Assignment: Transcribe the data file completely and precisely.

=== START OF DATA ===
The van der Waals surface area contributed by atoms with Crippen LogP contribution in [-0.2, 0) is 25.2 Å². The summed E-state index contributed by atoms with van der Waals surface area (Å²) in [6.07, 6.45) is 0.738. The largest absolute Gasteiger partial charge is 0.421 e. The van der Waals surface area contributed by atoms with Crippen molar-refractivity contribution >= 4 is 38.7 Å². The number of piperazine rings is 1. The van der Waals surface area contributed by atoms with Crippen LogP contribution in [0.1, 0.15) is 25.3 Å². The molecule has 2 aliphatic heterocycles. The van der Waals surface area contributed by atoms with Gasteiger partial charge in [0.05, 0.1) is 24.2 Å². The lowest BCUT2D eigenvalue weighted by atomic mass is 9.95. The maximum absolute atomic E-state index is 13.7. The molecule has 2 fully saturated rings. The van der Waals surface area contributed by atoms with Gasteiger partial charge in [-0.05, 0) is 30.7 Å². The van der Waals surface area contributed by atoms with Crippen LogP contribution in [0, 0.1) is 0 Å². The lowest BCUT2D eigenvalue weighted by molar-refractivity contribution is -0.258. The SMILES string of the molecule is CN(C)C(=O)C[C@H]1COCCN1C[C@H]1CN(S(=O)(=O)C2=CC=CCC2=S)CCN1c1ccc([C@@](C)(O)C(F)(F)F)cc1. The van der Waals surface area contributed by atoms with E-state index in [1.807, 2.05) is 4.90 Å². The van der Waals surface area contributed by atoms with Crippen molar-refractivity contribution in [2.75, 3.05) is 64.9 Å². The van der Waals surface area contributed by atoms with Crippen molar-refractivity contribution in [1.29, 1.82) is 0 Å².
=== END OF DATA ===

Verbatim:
The van der Waals surface area contributed by atoms with Crippen LogP contribution in [-0.2, 0) is 25.2 Å². The summed E-state index contributed by atoms with van der Waals surface area (Å²) in [6.07, 6.45) is 0.738. The largest absolute Gasteiger partial charge is 0.421 e. The van der Waals surface area contributed by atoms with Crippen molar-refractivity contribution >= 4 is 38.7 Å². The number of piperazine rings is 1. The van der Waals surface area contributed by atoms with Crippen LogP contribution in [0.1, 0.15) is 25.3 Å². The molecule has 2 aliphatic heterocycles. The van der Waals surface area contributed by atoms with Gasteiger partial charge in [0.05, 0.1) is 24.2 Å². The lowest BCUT2D eigenvalue weighted by atomic mass is 9.95. The maximum absolute atomic E-state index is 13.7. The molecule has 2 fully saturated rings. The van der Waals surface area contributed by atoms with Gasteiger partial charge in [-0.05, 0) is 30.7 Å². The van der Waals surface area contributed by atoms with Crippen LogP contribution in [0, 0.1) is 0 Å². The lowest BCUT2D eigenvalue weighted by molar-refractivity contribution is -0.258. The SMILES string of the molecule is CN(C)C(=O)C[C@H]1COCCN1C[C@H]1CN(S(=O)(=O)C2=CC=CCC2=S)CCN1c1ccc([C@@](C)(O)C(F)(F)F)cc1. The van der Waals surface area contributed by atoms with E-state index in [1.807, 2.05) is 4.90 Å². The van der Waals surface area contributed by atoms with Crippen molar-refractivity contribution in [2.75, 3.05) is 64.9 Å². The van der Waals surface area contributed by atoms with Crippen molar-refractivity contribution in [1.29, 1.82) is 0 Å².